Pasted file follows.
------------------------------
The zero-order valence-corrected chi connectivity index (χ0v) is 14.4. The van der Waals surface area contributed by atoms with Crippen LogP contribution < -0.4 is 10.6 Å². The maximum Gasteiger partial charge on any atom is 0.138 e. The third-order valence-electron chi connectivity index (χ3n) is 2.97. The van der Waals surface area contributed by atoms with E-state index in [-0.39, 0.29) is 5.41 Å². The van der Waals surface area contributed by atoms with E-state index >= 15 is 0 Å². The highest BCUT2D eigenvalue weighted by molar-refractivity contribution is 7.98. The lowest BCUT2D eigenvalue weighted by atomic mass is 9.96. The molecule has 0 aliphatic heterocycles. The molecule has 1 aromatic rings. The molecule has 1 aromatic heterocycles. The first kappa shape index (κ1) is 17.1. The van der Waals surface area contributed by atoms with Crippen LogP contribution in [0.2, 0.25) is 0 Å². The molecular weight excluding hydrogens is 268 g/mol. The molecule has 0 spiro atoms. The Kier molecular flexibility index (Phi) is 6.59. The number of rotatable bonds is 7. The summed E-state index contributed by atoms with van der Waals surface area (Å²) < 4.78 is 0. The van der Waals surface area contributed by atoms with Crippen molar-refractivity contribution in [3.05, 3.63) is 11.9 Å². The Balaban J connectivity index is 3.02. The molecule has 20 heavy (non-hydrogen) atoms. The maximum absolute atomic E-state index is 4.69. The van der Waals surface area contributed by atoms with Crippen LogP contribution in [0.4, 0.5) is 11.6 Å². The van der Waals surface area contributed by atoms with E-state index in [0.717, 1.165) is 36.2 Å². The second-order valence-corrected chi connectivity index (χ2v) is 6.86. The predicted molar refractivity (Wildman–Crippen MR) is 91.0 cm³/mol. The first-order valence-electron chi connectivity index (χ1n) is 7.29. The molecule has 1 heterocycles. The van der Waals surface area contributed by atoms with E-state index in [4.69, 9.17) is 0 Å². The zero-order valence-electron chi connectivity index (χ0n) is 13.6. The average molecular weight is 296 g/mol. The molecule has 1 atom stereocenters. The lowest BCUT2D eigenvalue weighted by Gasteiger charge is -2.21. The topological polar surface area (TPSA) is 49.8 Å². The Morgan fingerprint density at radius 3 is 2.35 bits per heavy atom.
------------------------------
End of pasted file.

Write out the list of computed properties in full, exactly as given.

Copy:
The zero-order valence-corrected chi connectivity index (χ0v) is 14.4. The van der Waals surface area contributed by atoms with Crippen LogP contribution < -0.4 is 10.6 Å². The maximum Gasteiger partial charge on any atom is 0.138 e. The third-order valence-electron chi connectivity index (χ3n) is 2.97. The van der Waals surface area contributed by atoms with E-state index in [-0.39, 0.29) is 5.41 Å². The van der Waals surface area contributed by atoms with E-state index >= 15 is 0 Å². The highest BCUT2D eigenvalue weighted by molar-refractivity contribution is 7.98. The lowest BCUT2D eigenvalue weighted by atomic mass is 9.96. The molecule has 0 aliphatic heterocycles. The molecule has 1 aromatic rings. The molecule has 1 aromatic heterocycles. The first kappa shape index (κ1) is 17.1. The van der Waals surface area contributed by atoms with Crippen LogP contribution in [0.2, 0.25) is 0 Å². The molecular weight excluding hydrogens is 268 g/mol. The molecule has 0 spiro atoms. The Kier molecular flexibility index (Phi) is 6.59. The number of rotatable bonds is 7. The summed E-state index contributed by atoms with van der Waals surface area (Å²) < 4.78 is 0. The van der Waals surface area contributed by atoms with Crippen molar-refractivity contribution in [3.05, 3.63) is 11.9 Å². The Balaban J connectivity index is 3.02. The molecule has 20 heavy (non-hydrogen) atoms. The maximum absolute atomic E-state index is 4.69. The van der Waals surface area contributed by atoms with Crippen LogP contribution in [0.4, 0.5) is 11.6 Å². The van der Waals surface area contributed by atoms with E-state index in [0.717, 1.165) is 36.2 Å². The second-order valence-corrected chi connectivity index (χ2v) is 6.86. The predicted molar refractivity (Wildman–Crippen MR) is 91.0 cm³/mol. The first-order valence-electron chi connectivity index (χ1n) is 7.29. The molecule has 1 heterocycles. The van der Waals surface area contributed by atoms with E-state index in [4.69, 9.17) is 0 Å². The zero-order valence-electron chi connectivity index (χ0n) is 13.6. The average molecular weight is 296 g/mol. The molecule has 1 atom stereocenters. The lowest BCUT2D eigenvalue weighted by Gasteiger charge is -2.21. The topological polar surface area (TPSA) is 49.8 Å². The Morgan fingerprint density at radius 3 is 2.35 bits per heavy atom.